Isaac Asimov routinely penned science essays in various magazines, and given his eagerness to publish books, often produced collections of said science essays. The Planet that Wasn't is one such collection, covering pure science as well as science's perception in society. The title essay refers to the speculated planet of Vulcan, which was thought to exist between Mercury and the Sun, proposed as a way to account for Mercury's slight orbital deviation. Vulcan could never be found, because it did not exist: our entire understanding of physics had to change (from Newtonian mechanics to Einstein's relativity) before Mercury's orbit was truly understood. After some initial astrophysics, a brief series of essays takes us from the versatility of carbon to biochemistry, and Asimov devotes a chapter to the working of the gallbladder, cholesterol, and high blood pressure. The latter essays move from science to its relationship with society: "The Nightfall Effect" addresses the notion that human beings can only settle outer space on other planetary bodies, and not space stations, while "The Flying Dutchman" tackles UFOs. My favorite essay is "The Bridge of the Gods', which addresses the physics of the rainbow and treated me to a history of optics.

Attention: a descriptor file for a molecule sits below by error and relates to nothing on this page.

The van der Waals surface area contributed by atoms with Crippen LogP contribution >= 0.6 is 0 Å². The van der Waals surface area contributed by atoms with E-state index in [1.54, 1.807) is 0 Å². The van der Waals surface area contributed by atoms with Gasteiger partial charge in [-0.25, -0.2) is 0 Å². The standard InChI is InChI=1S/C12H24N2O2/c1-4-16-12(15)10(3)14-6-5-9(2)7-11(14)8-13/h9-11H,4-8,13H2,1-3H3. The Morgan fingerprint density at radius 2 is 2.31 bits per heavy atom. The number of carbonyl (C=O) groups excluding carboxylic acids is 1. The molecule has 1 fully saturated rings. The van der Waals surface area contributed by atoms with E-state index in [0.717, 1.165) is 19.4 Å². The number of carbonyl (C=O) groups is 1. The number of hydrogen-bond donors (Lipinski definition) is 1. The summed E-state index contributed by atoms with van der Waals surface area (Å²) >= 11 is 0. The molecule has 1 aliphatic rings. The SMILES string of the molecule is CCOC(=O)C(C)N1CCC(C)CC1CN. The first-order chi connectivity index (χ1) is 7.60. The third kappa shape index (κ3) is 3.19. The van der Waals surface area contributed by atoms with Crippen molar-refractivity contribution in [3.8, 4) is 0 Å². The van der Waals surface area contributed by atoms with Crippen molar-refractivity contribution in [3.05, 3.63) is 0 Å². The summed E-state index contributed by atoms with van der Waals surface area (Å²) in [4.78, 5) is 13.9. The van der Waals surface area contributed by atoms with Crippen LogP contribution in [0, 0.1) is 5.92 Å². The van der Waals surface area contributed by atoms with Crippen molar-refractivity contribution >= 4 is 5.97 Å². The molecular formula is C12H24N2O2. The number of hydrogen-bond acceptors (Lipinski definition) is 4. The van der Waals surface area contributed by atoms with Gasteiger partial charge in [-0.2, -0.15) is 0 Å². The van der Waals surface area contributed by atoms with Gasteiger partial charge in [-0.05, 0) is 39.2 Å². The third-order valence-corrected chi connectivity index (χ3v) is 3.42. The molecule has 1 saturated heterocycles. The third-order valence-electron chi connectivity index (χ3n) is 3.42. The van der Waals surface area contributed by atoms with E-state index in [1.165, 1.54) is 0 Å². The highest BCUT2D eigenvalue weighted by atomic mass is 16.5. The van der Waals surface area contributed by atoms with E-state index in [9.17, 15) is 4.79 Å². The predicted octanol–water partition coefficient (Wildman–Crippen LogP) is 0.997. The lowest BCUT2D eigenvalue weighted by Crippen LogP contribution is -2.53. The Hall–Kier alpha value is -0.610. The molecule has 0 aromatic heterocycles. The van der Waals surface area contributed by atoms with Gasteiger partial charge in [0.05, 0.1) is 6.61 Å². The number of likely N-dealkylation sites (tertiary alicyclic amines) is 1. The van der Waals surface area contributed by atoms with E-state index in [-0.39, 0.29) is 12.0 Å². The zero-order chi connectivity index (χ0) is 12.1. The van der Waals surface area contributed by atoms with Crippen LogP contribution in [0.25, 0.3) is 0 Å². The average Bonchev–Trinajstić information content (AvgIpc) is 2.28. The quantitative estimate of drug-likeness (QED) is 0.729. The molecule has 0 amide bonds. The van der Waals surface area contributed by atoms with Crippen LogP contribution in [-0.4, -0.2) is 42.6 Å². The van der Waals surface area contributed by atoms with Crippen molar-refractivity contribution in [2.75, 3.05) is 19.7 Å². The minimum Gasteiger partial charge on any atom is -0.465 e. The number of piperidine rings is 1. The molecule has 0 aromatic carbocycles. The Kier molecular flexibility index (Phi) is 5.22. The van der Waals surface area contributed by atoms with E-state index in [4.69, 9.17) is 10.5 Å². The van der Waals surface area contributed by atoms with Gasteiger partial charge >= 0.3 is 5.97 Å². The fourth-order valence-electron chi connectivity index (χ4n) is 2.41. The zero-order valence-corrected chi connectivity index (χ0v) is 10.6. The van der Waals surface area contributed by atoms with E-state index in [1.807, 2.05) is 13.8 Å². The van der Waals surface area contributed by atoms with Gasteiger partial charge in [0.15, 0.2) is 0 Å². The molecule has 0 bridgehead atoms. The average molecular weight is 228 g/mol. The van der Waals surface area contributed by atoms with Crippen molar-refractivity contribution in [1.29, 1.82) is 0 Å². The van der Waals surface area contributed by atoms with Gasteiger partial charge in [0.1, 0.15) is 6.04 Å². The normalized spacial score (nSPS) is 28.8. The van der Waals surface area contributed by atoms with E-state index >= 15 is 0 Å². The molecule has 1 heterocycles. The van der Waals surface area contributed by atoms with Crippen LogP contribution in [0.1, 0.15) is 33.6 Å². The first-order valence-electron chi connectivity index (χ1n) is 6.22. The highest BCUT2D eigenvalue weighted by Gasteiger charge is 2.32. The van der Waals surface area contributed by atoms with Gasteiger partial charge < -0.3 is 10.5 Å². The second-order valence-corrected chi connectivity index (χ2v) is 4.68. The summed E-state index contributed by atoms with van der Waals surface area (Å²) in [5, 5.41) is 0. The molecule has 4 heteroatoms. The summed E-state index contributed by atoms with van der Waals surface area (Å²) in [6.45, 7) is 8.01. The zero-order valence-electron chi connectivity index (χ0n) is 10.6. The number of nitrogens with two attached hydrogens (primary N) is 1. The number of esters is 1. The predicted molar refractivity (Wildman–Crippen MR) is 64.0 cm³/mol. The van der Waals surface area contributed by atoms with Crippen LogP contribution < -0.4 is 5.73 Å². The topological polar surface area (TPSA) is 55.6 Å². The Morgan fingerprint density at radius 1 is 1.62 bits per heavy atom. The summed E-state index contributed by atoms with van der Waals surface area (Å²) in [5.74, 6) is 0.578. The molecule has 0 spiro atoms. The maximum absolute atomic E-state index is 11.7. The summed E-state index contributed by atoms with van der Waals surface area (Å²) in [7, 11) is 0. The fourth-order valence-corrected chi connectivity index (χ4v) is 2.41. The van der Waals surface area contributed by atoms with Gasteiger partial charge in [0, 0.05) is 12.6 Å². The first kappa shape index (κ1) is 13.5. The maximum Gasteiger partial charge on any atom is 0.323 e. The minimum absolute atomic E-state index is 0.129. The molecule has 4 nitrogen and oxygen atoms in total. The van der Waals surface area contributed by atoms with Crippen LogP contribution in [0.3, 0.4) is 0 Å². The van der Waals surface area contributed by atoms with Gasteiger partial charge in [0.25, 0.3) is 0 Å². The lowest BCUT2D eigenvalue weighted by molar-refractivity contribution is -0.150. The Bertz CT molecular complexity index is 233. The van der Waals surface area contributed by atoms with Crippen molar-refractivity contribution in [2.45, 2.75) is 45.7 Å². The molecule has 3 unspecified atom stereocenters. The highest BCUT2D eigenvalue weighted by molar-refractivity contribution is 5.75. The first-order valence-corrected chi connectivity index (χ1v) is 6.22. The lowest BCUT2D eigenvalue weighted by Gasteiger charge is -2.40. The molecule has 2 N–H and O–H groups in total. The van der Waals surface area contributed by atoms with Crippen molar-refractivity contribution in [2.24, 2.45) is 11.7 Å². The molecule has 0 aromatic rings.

Enjoyable as ever, but I would say that...being an Asimovophile.